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*Dewey Redman was born on this date in 1931. He was a Black saxophonist who performed free jazz as a bandleader.
Walter Dewey Redman was born in Fort Worth, Texas. He attended I.M. Terrell High School and played in the school band with Ornette Coleman, Prince Lasha, and Charles Moffett. After high school, he briefly enrolled in the electrical engineering program at the Tuskegee Institute in Alabama but became disillusioned with the program and returned home to Texas. In 1953, he earned a bachelor's degree in Industrial Arts from Prairie View A&M University. While at Prairie View, he switched from clarinet to alto saxophone, then to tenor.
After graduating, he served for two years in the U.S. Army. After his discharge from the Army, Redman began working on a master's degree in education at the University of North Texas. While working on his degree, he taught music to fifth graders in Bastrop, Texas, and worked as a freelance saxophonist at night and weekends in Austin, Texas. In 1957, he graduated in Education with a minor in Industrial Arts. While in North Texas, he did not enroll in any music classes. In 1959, he moved to San Francisco, resulting in collaboration with clarinetist Donald Rafael Garrett. During this time, he married white Jewish dancer Renee Sherdroff; they had one son, Joshua Redman.
Redman was best known for his 1968-1972 collaboration with saxophonist Coleman, with whom he had performed in his Fort Worth high school marching band. He also played in pianist Keith Jarrett's American Quartet (1971–1976). Jarret's The Survivors' Suite was voted Jazz Album of the Year by Melody Maker in 1978. In the 1970s, Redman formed Old and New Dreams with Don Cherry, Charlie Haden, and Ed Blackwell. They recorded four albums in the period to 1987. Redman was recorded as a sideman with Paul Motian and Pat Metheny. In 1981 he performed at the Woodstock Jazz Festival for the tenth anniversary of the Creative Music Studio. He was the subject of the award-winning documentary film Dewey Time directed by Daniel Berman (2001).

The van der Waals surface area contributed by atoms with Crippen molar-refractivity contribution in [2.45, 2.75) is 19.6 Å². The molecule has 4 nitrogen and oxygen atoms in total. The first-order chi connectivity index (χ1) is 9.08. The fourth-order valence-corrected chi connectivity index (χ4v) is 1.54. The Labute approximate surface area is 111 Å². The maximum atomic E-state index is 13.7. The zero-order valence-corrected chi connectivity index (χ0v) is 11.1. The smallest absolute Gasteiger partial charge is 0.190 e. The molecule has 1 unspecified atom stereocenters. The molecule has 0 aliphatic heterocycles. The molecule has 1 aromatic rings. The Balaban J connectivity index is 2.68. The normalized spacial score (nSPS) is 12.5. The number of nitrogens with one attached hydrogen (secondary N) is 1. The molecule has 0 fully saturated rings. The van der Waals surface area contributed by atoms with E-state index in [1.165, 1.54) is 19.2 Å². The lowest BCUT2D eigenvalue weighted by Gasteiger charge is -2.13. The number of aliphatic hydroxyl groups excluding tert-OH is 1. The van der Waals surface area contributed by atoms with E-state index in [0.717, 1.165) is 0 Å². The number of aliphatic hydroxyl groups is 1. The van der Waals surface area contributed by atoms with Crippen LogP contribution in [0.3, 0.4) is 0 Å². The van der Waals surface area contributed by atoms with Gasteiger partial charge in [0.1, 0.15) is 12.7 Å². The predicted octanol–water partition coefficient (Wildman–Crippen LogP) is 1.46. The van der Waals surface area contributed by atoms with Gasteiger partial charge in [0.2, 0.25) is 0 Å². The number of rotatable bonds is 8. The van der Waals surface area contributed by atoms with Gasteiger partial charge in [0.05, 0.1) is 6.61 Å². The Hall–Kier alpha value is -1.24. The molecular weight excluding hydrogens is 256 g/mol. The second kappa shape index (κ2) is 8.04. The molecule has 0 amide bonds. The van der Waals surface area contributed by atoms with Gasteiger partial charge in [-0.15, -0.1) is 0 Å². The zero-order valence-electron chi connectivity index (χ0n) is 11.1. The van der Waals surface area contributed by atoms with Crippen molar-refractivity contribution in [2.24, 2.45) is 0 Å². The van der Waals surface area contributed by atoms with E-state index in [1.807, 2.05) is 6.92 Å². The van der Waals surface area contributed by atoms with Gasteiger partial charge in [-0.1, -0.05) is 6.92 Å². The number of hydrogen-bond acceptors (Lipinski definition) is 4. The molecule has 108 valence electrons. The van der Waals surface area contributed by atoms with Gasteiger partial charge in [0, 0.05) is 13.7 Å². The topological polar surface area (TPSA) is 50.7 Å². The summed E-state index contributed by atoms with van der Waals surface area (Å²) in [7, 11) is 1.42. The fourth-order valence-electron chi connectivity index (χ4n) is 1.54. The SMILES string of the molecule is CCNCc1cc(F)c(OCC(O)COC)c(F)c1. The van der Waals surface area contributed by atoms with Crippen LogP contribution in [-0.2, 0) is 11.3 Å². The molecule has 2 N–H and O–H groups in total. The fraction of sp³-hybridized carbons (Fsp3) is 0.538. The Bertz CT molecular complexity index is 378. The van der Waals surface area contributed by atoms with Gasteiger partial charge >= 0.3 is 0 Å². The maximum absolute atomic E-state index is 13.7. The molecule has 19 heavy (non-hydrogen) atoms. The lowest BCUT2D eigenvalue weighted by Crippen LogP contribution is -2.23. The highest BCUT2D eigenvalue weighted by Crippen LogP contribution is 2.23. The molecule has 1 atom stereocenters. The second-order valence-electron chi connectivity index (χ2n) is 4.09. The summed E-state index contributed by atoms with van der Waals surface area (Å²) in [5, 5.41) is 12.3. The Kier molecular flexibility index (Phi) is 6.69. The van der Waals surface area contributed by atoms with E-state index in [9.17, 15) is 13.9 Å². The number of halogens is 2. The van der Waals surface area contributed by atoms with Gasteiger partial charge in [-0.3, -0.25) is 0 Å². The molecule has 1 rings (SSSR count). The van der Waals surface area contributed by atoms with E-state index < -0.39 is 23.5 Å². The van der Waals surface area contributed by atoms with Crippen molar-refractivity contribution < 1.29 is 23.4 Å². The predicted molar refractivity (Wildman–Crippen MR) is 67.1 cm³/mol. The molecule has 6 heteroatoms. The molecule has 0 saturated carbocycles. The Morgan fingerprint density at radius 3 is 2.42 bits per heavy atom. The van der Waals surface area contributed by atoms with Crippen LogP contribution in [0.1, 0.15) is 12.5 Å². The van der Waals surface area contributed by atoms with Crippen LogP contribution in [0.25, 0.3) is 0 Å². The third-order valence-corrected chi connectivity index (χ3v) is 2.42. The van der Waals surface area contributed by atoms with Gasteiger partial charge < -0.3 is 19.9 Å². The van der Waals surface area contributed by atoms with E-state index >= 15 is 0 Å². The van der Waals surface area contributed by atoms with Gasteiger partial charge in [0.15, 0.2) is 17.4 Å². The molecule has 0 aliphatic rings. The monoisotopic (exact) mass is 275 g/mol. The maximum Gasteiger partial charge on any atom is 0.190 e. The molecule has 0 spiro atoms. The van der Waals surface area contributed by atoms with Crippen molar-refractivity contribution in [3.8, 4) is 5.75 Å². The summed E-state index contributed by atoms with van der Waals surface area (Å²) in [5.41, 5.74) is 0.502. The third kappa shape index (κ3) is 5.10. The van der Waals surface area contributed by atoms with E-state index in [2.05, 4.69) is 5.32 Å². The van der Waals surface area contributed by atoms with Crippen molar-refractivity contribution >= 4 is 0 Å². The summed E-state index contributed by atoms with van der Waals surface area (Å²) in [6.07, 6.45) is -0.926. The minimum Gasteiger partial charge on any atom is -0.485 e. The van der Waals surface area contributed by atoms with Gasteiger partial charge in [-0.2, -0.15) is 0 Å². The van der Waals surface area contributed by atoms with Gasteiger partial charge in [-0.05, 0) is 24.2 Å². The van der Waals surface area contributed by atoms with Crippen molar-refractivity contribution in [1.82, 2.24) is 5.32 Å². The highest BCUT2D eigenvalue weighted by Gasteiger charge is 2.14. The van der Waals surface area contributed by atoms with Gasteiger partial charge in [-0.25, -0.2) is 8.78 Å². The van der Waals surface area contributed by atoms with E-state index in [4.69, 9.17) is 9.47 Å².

On February 19 and 21, 2004, he played tenor saxophone as a special guest with Jazz at Lincoln Center in a concert entitled "The Music of Ornette Coleman". Reviewing the performance, Howard Mandell wrote, "Redman, a veteran of Coleman's bands, played on 'Ramblin' and 'Peace', demonstrating more originality, maturity, and conviction than anyone else on the bandstand." He played tenor saxophone, though he occasionally played alto saxophone, the Chinese suona (which he called a musette), and clarinet.
Dewey Redman died of liver failure in Brooklyn, New York, on September 2, 2006. He is buried at the Calverton National Cemetery in Calverton, Suffolk County, New York. On June 25, 2019, The New York Times Magazine listed Dewey Redman among hundreds of artists whose material was reportedly destroyed in the 2008 Universal fire.